There is only one problem, the process just doesn’t work for me. My last Redbox rental cost me over $7. The one before that, over $14. I could give you example after example of how I have over paid because the process apparently doesn’t fit me well. Basically, I have a hard time remembering to return the DVD’s the next day, or I’ll forget about them completely.

My solution: a different process called Netflix. I pay one flat fee per month for Netflix and DVD’s are sent to me in the mail. When I’m done with them, I return them at my convenience. Whether I kept the movie for 1 day or 20 days, it costs me the same. Netflix is the perfect process and system for me.

Admittedly, what I mentioned above is not a process change that has radically altered my life (although it is probably saving me a few dollars each month). But, it is a process and system that works for me. As I begin to examine different areas of my life (at work, at home, in ministry) I am seeing more and more that I can do one of two things.  I can keep “beating my head against a wall” with processes and systems that limit me, frustrate me or cost me – Or – I can change things. I can do things differently. I can search for, ask help for, or invent a process that works for me.

In the comments below, I would love to hear about processes or systems that you’ve changed to work for you.



Normal Church
July 15, 2010, 8:39 pm
Filed under: church life, Uncategorized | Tags: ,

One of my Lead Yourself decisions (previous post) that I’ve made is to begin working through a reading list. I’ve got a list a mile long and I’m a slow reader, but I know that consistent reading needs to be a part of my life.

I popped in a LifeWay over the weekend and picked up Transformational Church by Ed Stetzer and Thom Rainer. I’m about 40 pages into it, and so far, so good. I came across a thought that really resonated with me. While describing the expectations the reader should have about the book, they make this statement:

“…we recognize that for some, this book will be too connected to the existing church. They will want something more avant-garde that throws off the old shackles and ideas. This book may seem to be focused on churches as they are rather than how they theoretically should be. And, we are OK with that.

…So, it has fewer buzzwords found in cutting-edge writing. But it is about how God is working and how your ‘normal’ church [emphasis is mine] can be a Transformational Church…”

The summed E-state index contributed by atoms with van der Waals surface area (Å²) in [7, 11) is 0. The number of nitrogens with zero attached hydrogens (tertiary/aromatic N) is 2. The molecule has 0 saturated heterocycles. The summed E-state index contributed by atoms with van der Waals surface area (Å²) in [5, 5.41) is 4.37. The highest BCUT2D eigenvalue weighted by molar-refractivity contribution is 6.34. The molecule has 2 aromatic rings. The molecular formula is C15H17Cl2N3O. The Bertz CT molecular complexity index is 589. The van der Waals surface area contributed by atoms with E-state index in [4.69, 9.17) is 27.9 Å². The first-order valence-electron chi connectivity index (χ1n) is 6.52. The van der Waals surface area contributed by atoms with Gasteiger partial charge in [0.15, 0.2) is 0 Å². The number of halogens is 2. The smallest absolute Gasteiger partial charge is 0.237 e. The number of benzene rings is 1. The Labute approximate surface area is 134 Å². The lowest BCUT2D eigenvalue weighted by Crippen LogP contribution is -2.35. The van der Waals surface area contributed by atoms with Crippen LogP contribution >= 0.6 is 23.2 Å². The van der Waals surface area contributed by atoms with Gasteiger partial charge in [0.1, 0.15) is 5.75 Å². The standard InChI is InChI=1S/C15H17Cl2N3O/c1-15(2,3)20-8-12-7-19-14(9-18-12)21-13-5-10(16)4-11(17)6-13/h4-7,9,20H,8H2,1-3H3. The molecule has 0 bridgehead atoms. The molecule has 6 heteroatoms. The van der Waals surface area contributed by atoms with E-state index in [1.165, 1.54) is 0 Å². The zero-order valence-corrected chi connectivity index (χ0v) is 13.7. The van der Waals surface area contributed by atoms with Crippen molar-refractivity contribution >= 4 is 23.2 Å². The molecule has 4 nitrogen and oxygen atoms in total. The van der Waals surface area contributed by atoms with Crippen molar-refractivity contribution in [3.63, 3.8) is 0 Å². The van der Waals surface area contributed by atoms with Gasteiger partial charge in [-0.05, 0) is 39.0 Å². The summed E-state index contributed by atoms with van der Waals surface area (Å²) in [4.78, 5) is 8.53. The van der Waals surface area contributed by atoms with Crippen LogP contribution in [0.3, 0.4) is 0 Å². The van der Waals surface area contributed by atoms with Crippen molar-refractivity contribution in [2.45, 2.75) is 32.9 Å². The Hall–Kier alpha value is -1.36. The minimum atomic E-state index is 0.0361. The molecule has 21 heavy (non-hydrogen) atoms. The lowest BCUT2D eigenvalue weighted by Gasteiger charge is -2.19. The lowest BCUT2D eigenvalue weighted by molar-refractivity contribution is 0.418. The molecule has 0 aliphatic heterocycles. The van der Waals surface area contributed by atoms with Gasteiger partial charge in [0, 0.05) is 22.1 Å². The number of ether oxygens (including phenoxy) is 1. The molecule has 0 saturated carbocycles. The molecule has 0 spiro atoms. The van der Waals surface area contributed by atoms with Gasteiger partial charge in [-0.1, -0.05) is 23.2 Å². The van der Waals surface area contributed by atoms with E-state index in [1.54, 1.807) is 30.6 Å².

Let me be honest with you, I’m in my mid-twenties, I’ve been around church my entire life, and the idea of “normal church” doesn’t immediately energize me. Don’t get me wrong, I’m not on the “church bashing” bandwagon. I love the church. I have the opportunity to serve at an awesome church on a great staff. Maybe because I’m so surrounded with the church, between what I read in blogs, on Twitter and in the Sword of the Lord (the last one was a joke), I find myself looking for things that are different, trendy and innovative.

I think innovation in ministry is awesome. I want more innovation in church. I think it is obvious God is moving in dynamic ways that are completely different. That being said, “normal” churches are the ones that the majority of us worship in, and to me, that’s where the opportunity is.

I’m young, and It’s easy for me to think that the latest trend in church life is going to usher in the kingdom of God. I’m learning that the greatest opportunities we have at the present time are to plant new churches; and to work with, pray for and to encourage the thousands upon thousands of “normal churches” to join God on His mission. I’m praying that a great move of God comes from within what is currently the “status-quo.”



Lead Yourself
July 13, 2010, 10:37 pm
Filed under: leadership | Tags: ,

I watch a few TV shows regularly. It is common for the show to be anchored by a strong personality who leads courageously. As the series progresses, we discover that the lead character, who appears to have it all together in public, is conflicted in his personal life, and struggles with what seem to be the most basic of self disciplines and personal responsibilities. To keep the show interesting, both his courage and personal turmoil tend to be greatly exaggerated. It makes for great TV.

I had the opportunity recently, along with several of our staff, to take part in an in-depth survey and study about, ourselves, and the way God made us as individuals. Our moderator over the course of several sessions convinced me of one thing: If I wasn’t leading myself, it was crazy to think I would be effective at leading others.

I was recently challenged again about this. What were some specific steps I was taking (or going to take) for self-leadership? I won’t detail the personal steps I’m taking, but I will share the 3 areas I focused on and the rationale for each:

  • Personal
    This might include self-disciplines that need accountability, needs that aren’t being met, goals you never accomplished, or a hobby that you haven’t made time for.
  • Professional
    Evaluate the meaningful impact and influence you are having on those around you. Are there steps in education or training that you haven’t come around to? You might consider evaluating your schedule to determine if you are reaching maximum effectiveness.
  • Public
    Are you actively sharing with others what you are learning? You might consider exploring opportunities in your community that could benefit from your unique giftedness. Do those around you think you are completely self-sufficient or on a journey?

Give me your thoughts on “leading yourself” in the comments below.